I'm beginning to dislike Netflix (re: Archive 81, 1899, Warrior Nun etc cancellations)

nevin

Hero
IDK, ive gone back a few times to watch 20-24 eps seasons of shows and don't find they offer much over the new prestige era. Very few shows took advantage of that run time in the past. Most show the wear of long running seasons, few repetitively used sets, and many toss away episodes that offer little to the whole experience. I do recognize that you too see this as a potential benefit of the format, but I found it to be a rare exception myself.
there is some truth to this but 90 percent of all TV shows are junk.. But I will note that 20 to 24 season shows drip fed kept the viewers entertained longer increasing the profit margin. Now they are trying to do 8 to 10 season shows atmovie quality and discovering the margins are razor thin. Because that show lasts 1 day to a week for most people. Quality Icecream is great but if the choice is an icecream cone every weak or an entire box at a time you'll get sick of it much quicker a box at a time.
 

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Ryujin

Legend
there is some truth to this but 90 percent of all TV shows are junk.. But I will note that 20 to 24 season shows drip fed kept the viewers entertained longer increasing the profit margin. Now they are trying to do 8 to 10 season shows atmovie quality and discovering the margins are razor thin. Because that show lasts 1 day to a week for most people. Quality Icecream is great but if the choice is an icecream cone every weak or an entire box at a time you'll get sick of it much quicker a box at a time.
For this reason streaming services work their film crews at a ridiculous and unsustainable pace, to try and save money. I'm hearing horror stories from crew.
 

Thomas Shey

Legend
On the other hand, random traditional TV shows often got by because, outside the hardware to receive them and watching commercials, the networks did not expect you to pay for them. Netflix, Max and Prime (though the latter is a complicated case because Prime Video is at least partly propped up by the fact its bundled with all the free Amazon shipping) do. As such the dynamic is different.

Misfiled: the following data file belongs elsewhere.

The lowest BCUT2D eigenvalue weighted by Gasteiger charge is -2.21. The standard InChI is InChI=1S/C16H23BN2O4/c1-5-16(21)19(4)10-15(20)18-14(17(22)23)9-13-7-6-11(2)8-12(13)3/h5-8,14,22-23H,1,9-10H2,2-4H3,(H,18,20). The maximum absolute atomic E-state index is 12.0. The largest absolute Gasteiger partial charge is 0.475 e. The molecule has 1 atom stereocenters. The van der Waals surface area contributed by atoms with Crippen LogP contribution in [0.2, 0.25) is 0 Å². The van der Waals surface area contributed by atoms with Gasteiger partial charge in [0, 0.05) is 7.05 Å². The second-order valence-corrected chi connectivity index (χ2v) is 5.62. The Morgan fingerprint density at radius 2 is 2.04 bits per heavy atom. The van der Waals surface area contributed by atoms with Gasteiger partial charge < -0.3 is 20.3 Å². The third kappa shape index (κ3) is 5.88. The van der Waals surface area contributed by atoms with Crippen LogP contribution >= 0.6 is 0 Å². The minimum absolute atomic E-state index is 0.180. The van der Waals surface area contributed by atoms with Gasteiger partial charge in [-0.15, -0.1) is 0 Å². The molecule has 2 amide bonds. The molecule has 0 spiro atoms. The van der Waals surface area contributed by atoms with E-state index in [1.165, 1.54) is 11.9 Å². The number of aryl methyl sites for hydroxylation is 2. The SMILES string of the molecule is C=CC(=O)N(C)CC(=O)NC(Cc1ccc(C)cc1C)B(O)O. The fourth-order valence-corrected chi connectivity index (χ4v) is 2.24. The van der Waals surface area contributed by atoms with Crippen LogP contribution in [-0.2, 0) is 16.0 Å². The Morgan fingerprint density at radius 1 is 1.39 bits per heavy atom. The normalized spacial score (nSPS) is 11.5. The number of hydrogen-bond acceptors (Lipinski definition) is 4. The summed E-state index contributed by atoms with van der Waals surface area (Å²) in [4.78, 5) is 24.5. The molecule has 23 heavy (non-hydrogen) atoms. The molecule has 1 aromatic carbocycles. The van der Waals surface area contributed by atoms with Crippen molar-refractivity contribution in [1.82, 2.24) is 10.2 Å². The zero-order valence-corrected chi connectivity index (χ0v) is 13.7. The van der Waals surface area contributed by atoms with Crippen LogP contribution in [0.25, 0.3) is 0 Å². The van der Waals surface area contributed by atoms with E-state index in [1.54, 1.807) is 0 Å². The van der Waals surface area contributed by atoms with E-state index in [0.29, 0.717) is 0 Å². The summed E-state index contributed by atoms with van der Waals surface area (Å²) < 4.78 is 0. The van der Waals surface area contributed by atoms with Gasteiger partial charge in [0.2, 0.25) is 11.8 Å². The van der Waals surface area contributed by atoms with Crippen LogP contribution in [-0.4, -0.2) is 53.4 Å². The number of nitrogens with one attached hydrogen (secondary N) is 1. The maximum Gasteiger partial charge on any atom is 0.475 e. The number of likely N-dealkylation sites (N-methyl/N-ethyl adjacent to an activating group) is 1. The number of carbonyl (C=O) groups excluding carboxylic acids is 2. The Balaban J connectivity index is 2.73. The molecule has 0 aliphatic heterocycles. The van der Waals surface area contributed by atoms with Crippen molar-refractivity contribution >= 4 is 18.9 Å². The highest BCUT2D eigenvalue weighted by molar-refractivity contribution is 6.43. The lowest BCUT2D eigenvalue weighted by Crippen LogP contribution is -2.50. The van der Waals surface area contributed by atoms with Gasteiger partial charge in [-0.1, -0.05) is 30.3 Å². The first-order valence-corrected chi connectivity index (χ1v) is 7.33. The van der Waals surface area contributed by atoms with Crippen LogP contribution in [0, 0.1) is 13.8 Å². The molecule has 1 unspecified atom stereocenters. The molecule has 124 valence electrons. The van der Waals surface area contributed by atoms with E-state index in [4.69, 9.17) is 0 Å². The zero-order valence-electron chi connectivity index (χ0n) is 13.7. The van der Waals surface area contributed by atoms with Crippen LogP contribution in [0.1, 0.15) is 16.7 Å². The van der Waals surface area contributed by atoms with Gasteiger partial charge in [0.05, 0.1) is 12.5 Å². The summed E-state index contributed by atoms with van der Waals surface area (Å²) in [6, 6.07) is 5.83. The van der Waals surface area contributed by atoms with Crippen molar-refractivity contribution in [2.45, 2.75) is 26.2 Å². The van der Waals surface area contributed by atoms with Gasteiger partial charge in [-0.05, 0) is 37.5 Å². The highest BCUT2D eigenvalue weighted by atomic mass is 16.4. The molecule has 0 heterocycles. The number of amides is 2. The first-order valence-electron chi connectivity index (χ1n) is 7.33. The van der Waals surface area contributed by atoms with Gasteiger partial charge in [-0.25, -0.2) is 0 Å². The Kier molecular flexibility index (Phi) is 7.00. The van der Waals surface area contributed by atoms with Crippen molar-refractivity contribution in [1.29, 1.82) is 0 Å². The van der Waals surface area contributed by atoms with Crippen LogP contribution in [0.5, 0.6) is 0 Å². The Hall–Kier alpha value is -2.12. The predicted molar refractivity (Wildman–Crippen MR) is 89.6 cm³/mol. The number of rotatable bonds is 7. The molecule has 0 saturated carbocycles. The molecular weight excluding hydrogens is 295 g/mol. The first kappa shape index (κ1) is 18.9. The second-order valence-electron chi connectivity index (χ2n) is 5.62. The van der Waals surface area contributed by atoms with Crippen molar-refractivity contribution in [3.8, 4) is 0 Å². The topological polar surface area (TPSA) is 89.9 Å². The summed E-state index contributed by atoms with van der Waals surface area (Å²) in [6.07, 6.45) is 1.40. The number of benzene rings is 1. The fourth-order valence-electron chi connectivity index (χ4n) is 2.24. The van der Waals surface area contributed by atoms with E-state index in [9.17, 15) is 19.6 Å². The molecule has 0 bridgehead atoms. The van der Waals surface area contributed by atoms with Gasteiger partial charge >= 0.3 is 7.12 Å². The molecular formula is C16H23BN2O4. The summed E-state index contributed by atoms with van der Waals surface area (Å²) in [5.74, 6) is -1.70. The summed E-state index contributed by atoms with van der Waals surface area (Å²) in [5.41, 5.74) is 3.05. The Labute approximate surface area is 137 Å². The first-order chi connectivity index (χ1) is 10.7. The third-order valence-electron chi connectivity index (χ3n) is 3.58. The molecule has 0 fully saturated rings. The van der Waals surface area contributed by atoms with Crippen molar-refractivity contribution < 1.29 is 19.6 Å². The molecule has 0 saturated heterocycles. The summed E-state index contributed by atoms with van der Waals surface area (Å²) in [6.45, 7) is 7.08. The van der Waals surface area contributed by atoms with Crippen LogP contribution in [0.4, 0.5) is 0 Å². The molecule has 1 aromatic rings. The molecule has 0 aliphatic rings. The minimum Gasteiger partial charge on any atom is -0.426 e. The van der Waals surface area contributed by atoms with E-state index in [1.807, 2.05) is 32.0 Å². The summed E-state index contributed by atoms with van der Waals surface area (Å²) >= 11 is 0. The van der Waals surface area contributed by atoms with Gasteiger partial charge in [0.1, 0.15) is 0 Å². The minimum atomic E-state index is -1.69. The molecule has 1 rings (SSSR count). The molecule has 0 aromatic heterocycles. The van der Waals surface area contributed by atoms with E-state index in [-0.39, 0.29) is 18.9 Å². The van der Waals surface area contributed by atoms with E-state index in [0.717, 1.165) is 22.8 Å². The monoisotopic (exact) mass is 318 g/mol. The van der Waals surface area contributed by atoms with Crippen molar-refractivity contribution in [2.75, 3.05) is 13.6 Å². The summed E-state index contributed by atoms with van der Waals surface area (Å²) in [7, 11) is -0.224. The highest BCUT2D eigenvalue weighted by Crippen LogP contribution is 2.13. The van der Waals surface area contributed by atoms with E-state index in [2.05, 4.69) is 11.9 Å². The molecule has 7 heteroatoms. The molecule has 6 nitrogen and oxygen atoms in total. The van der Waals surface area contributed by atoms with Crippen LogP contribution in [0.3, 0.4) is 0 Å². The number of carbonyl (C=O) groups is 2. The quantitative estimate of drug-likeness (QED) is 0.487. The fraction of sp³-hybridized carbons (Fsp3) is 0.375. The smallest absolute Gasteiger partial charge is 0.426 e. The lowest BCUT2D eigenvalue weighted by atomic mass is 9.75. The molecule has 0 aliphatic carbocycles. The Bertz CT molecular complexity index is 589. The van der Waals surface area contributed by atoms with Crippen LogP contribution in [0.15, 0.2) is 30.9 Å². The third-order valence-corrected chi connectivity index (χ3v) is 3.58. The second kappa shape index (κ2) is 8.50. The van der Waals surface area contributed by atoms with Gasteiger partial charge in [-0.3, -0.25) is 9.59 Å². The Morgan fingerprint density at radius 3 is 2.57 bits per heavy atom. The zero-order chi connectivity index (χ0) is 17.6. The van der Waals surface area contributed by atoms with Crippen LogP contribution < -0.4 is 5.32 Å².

(There are streaming services that behave more like traditional broadcast TV--but Tubi and its kin do not have the dynamic of paid streaming services in any meaningful way).
 

The TV industry is trapped in the streaming model - it's too popular with viewers, but also mostly unprofitable.

 




Talking of disliking Netflix - I was re-watching Always Sunny recently, and kind of assumed they'd removed the Lethal Weapon episodes, which they had, but what got my goat was that they'd renumbered all the episodes to cover that up.

So the episode numbers on Netflix for Always Sunny are just lies, at least for any episode in a season after a Lethal Weapon one.

This sort of thing is really crap. I can understand removing the episodes - it's cowardly, sure, but it's okay so long as you admit you're doing it. A better option is the Disney approach of the health warning before those episodes (unless they're truly beyond-the-pale, as per Song of the South). But pretending they never existed, and renumbering to cover up the fact that you removed them? That's really crap behaviour, and damaging to people's future understanding of shows.

Also, messing stuff up even further, they combined the two episodes which were a two-parter at the end of S6 (they didn't do this for any other two-parters, AFAICT), and managed to somehow massively lower the visual quality. S6 is in Full HD with normal Netflix compression, but their bizarrely combined "A Very Sunny Christmas" Part 1 and Part 2 is clearly either in an outright lower resolution (doesn't even look like 720p), or is massively more compressed. Why do this kind of thing? Both unnecessary and damaging.
 
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